By mid-September 1966, the country was thoroughly terrorised and Mao felt confident enough to start stalking his real target: Party officials. On 15 September, Lin Biao instructed a Red Guards' rally on Tiananmen Square that they were to shift their target and 'focus on denouncing those power-holders inside the Party pursuing a capitalist road,' known as 'capitalist-roaders.' What Lin—and Mao—really meant was the old enforcers who had shown distaste for Mao's extremist policies. Mao aimed to get rid of them en masse, and the call went out to attack them right across China.
For this job, new groups were formed, who sometimes called themselves Red Guards but were generally known as 'Rebels,' because they were taking on their bosses. And these Rebels were mostly adults. The original Red Guard groups, most of them made up of teenagers, now fell apart, as they had been organised around the children of those same-high officials who now became targets. Mao had used the young Red Guards to terrorise society at large. Now he was moving against his real enemies, Party officials; and for this he used a broader, mainly older force.
With Mao's explicit support, Rebels denounced their bosses in wall posters and at violent rallies. But anyone who thought the Party dictatorship might be weakened had their hopes dashed fast. People who tried to get access to their own files (which the regime held on everyone) or to rehabilitate those the Party had persecuted, were instantly blocked. Orders poured out from Peking making it clear that, although Party officials were under attack, the Party's rule was not to be loosened one bit. Victims of past persecutions were banned from joining Rebel organisations.
After some months to generate momentum, in January 1967 Mao called on Rebels to 'seize power' from their Party bosses. Mao did not differentiate between disaffected officials and those who were actually totally loyal to him and had not wavered even during the famine. In fact, there was no way he could tell who was which. So he resolved to overthrow them all first, and then have them investigated by his new enforcers. The population was told that the Party had been in the hands of villains ('the black line') ever since the founding of the Communist regime. It was an index of how deeply fear had been embedded that no one dared to ask the obvious questions, like: 'In that case, why should the Party go on ruling?,' or 'Where was Mao all these seventeen years?'
The Rebels' basic assignment was to punish Party cadres, which is what Mao had been longing to do for years. Some Rebels hated their Party bosses, and jumped at the chance to take revenge. Others were hungry for power, and knew that the only way to rise was to be merciless towards 'capitalist-roaders.' There were also plenty of thugs and sadists.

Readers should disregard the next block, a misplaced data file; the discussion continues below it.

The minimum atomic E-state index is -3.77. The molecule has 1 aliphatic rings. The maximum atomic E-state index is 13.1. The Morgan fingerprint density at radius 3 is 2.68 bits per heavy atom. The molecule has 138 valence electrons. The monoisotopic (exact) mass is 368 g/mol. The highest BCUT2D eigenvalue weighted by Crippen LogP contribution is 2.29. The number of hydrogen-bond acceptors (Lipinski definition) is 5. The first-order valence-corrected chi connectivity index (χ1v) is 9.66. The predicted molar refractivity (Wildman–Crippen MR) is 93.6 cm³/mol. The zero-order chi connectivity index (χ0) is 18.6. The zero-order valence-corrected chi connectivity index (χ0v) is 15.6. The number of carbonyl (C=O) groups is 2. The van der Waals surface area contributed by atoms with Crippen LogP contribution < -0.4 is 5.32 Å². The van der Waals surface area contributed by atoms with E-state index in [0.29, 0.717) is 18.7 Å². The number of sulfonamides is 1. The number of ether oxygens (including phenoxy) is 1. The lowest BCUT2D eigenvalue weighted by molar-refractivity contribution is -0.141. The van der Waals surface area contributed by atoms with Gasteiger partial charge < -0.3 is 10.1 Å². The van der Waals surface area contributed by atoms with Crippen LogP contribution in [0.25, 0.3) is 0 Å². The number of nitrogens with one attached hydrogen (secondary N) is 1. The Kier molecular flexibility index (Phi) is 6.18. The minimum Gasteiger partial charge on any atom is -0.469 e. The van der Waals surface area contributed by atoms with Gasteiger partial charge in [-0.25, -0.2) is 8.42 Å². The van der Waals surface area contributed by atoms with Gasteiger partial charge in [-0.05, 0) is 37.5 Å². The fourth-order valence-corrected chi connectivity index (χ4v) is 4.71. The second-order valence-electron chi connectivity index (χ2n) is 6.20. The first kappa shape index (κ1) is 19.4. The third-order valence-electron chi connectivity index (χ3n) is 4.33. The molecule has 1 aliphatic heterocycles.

Stalin had carried out his purges using an elite, the KGB, who swiftly hustled their victims out of sight to prison, the gulag or death. Mao made sure that much violence and humiliation was carried out in public, and he vastly increased the number of persecutors by getting his victims tormented and tortured by their own direct subordinates.
A British engineer who was working in Lanzhou in 1967 caught a glimpse of life in one remote corner of the northwest. Two nights after being entertained at an official dinner, he saw a corpse strung up from a lamp-post. It was his host of two nights before. Later, he saw two men being deliberately deafened into unconsciousness by loud-hailers—'so that no more reactionary remarks enter their ears,' his minder told him.
The first senior official tortured to death was the minister of coal, on 21 January 1967. Mao hated him because he had complained about the Great Leap Forward—and about Mao himself. He was exhibited in front of organised crowds, and had his arms twisted ferociously backwards in the form of torment known as being 'jet-planed.' One day he was shoved onto a bench, bleeding, shirtless in a temperature well below freezing, while thugs rushed forward to cut him with small knives. Finally, a huge iron stove was hung round his neck, dragging his head down to the cement floor, where his skull was bashed in—with heavy brass belt buckles. During all this, photographs were taken, which were later shown to Chou—and doubtless to Mao.
Photographing torture had hitherto been rare under Mab, but it was done extensively in the Cultural Revolution, especially where Mao's personal enemies were concerned. As Mao's usual practice was not to keep records for posterity, let alone proof of torture, the most likely explanation for this departure from his norm is that he took pleasure in viewing pictures of his foes in agony. Film cameras also recorded gruesome denunciation rallies, and Mao watched these displays in his villas. Selected films of this sort were shown on TV, accompanied by the soundtrack of Mme Mao's 'model shows,' and people were organised to watch. (Very few individuals had TV in those days.)
Mao was intimately acquainted with the types of ordeal visited on his former colleagues and subordinates. Vice-Premier Ji Deng-kui later recalled Mao doing an imitation for his entourage of the agonising 'jet-plane' posture which was routine at denunciation meetings, and Mao laughing heartily as Ji described what he had been through.
Eventually, after two or three years of suffering in this manner, millions of officials were exiled to de facto labour camps which went under the anodyne name of 'May 7 Cadre Schools.' These camps also housed the custodians of culture—artists, writers, scholars, actors and journalists—who had become superfluous in Mao's new order.